Tere! I have a very basic question :D

Te ei tea, kus ta on.
Ma ei tea, kus on ülikool.

Why is the verb in a different position in these two phrases? Would "...kus on ta" and "...kus ülikool on" also be valid?

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Re: Küsimus eesti keele kohta / Questions about Estonian

Postby isusbellus » 2017-01-21, 9:25

ainurakne wrote:Aitäh! Sulle samuti!

You can use elative case (-st) in both of those sentences.
isusbellus wrote:I learned Estonian from this book
Is it partial action or an action with a definitive end result?

I'm assuming you meant partial action, so I'm using partitive case:
"(Ma) õppisin eesti keelt sellest raamatust." or "(Ma) õppisin sellest raamatust eesti keelt."

isusbellus wrote:I learned some new words from this video
"(Ma) õppisin uusi sõnu sellest videost." or "(Ma) õppisin sellest videost uusi sõnu."

Alternatively, instead of partitive "uusi sõnu", you can also use "mõned uued sõnad", especially if the amount was considerably small.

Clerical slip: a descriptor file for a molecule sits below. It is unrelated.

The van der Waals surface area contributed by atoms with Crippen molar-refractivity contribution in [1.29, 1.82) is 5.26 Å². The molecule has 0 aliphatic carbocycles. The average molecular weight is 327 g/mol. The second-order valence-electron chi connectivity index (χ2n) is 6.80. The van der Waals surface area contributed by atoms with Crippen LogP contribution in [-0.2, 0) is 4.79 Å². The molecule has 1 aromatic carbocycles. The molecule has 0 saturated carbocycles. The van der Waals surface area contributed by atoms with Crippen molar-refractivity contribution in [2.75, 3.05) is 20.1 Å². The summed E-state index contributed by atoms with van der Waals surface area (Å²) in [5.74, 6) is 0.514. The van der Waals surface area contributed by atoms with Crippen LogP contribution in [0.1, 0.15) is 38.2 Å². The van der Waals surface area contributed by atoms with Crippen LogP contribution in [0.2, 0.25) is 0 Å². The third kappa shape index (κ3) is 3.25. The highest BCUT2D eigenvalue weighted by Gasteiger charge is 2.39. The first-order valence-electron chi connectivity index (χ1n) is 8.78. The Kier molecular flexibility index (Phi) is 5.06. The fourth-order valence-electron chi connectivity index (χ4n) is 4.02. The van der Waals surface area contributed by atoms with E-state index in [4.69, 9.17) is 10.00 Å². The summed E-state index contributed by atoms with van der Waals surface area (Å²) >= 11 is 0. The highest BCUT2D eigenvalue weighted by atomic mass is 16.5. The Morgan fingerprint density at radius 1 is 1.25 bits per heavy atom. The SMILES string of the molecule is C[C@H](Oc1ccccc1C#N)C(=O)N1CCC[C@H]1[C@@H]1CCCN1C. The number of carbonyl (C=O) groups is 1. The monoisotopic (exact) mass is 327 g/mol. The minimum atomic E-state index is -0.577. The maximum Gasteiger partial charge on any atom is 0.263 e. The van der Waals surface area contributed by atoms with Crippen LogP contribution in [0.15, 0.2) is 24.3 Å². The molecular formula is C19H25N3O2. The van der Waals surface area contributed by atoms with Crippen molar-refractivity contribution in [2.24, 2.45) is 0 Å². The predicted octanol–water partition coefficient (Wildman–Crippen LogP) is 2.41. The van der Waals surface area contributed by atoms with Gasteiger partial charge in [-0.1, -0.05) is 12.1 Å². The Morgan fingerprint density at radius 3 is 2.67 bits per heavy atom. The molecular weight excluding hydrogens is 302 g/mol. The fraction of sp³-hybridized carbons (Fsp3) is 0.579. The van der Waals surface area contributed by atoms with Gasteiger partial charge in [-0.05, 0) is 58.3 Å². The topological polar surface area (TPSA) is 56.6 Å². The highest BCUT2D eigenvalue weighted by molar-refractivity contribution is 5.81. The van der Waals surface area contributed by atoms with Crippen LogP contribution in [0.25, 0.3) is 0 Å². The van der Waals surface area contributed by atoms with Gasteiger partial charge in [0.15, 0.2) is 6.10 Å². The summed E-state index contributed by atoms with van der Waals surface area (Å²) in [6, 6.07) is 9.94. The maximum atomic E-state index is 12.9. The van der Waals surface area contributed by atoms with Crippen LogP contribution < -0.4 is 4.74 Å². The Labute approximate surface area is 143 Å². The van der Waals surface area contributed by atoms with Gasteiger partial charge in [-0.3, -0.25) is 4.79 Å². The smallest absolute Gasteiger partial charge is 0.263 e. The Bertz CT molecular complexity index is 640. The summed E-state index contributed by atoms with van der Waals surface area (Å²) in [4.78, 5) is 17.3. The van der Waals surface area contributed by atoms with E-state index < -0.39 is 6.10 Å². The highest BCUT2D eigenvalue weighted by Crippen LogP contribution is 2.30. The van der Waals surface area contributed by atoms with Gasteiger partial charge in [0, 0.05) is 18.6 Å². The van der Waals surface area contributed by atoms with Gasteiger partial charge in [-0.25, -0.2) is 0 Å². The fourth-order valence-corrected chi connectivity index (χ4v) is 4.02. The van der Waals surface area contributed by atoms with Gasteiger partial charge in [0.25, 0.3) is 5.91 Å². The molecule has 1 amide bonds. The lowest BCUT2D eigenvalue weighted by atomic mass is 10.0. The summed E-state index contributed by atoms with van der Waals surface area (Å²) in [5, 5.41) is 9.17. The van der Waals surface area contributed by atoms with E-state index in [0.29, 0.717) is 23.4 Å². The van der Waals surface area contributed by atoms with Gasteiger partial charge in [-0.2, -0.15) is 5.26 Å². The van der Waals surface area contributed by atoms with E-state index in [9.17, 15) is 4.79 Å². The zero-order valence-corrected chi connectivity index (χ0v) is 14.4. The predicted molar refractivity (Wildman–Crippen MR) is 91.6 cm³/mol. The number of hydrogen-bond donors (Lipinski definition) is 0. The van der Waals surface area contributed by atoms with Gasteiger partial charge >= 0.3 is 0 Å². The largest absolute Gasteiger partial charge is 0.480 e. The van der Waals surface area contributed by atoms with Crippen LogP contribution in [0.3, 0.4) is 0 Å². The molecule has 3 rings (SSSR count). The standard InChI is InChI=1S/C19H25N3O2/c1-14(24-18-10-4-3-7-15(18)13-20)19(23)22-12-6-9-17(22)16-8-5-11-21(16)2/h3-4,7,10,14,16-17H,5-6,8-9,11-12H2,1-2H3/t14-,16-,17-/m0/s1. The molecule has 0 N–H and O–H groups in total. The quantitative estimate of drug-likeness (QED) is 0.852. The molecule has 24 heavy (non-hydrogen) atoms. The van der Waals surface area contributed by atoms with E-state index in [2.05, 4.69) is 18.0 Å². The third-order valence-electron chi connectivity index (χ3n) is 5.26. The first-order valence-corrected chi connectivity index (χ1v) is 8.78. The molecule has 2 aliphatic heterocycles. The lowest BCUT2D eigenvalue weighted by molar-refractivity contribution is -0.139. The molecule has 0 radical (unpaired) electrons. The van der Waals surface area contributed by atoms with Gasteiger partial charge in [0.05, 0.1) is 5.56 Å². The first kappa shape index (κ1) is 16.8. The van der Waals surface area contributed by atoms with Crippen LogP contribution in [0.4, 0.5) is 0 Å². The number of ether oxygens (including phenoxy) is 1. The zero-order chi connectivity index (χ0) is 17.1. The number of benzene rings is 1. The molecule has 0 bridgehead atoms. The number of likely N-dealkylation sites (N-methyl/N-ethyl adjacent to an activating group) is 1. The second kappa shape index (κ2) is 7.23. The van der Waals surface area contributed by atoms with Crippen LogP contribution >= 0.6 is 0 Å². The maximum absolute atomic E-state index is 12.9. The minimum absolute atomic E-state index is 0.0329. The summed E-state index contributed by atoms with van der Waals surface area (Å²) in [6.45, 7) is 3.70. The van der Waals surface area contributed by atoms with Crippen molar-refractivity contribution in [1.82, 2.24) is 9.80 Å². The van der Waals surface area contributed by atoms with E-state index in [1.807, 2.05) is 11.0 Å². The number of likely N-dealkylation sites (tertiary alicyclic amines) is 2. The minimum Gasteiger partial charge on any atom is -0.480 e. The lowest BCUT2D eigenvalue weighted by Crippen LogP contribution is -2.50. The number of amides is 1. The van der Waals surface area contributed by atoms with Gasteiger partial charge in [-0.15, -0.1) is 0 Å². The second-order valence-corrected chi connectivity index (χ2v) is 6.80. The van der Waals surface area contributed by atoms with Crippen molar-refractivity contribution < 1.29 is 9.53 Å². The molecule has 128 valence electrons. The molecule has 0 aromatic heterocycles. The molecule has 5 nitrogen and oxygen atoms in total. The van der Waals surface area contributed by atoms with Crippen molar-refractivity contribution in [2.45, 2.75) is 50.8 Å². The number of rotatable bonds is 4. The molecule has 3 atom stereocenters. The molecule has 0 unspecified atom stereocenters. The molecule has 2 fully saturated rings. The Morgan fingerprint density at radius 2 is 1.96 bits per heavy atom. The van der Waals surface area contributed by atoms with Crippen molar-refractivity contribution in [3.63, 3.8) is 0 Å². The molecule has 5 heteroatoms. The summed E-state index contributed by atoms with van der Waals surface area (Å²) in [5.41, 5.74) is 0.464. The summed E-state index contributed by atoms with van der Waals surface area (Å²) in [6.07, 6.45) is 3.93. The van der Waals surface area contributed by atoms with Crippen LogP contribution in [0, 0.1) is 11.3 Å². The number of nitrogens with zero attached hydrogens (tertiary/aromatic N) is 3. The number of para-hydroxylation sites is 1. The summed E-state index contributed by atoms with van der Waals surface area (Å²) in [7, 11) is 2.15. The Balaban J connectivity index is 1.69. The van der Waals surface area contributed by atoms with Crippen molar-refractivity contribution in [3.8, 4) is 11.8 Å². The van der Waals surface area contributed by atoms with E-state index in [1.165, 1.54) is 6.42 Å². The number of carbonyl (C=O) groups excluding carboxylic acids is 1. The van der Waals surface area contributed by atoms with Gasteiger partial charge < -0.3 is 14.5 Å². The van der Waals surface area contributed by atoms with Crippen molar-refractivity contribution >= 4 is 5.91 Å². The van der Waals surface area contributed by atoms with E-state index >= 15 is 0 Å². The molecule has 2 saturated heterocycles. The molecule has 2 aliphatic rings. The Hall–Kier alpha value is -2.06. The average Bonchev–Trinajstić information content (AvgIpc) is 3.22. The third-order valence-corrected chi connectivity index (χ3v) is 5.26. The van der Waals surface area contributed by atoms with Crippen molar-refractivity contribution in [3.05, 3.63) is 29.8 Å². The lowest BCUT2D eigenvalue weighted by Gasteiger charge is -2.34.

If the book/video is quite close to you, you are pointing to it or showing it, then it is quite common to also use "siit" instead of "sellest": "siit raamatust", "siit videost".

NB: differently from Finnish, Estonian "siit" means from here.


Tänan!!
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Re: Küsimus eesti keele kohta / Questions about Estonian

Postby ainurakne » 2017-01-21, 9:52

@isusbellus: Võta heaks!

callum wrote:Would "...kus on ta" and "...kus ülikool on" also be valid?
Yes, you can move the verb around.

In their most neutral form, the verb is usually at the end of the question in Estonian. Except for kas (yes-no/multiple-choice) questions - these vary depending on each question.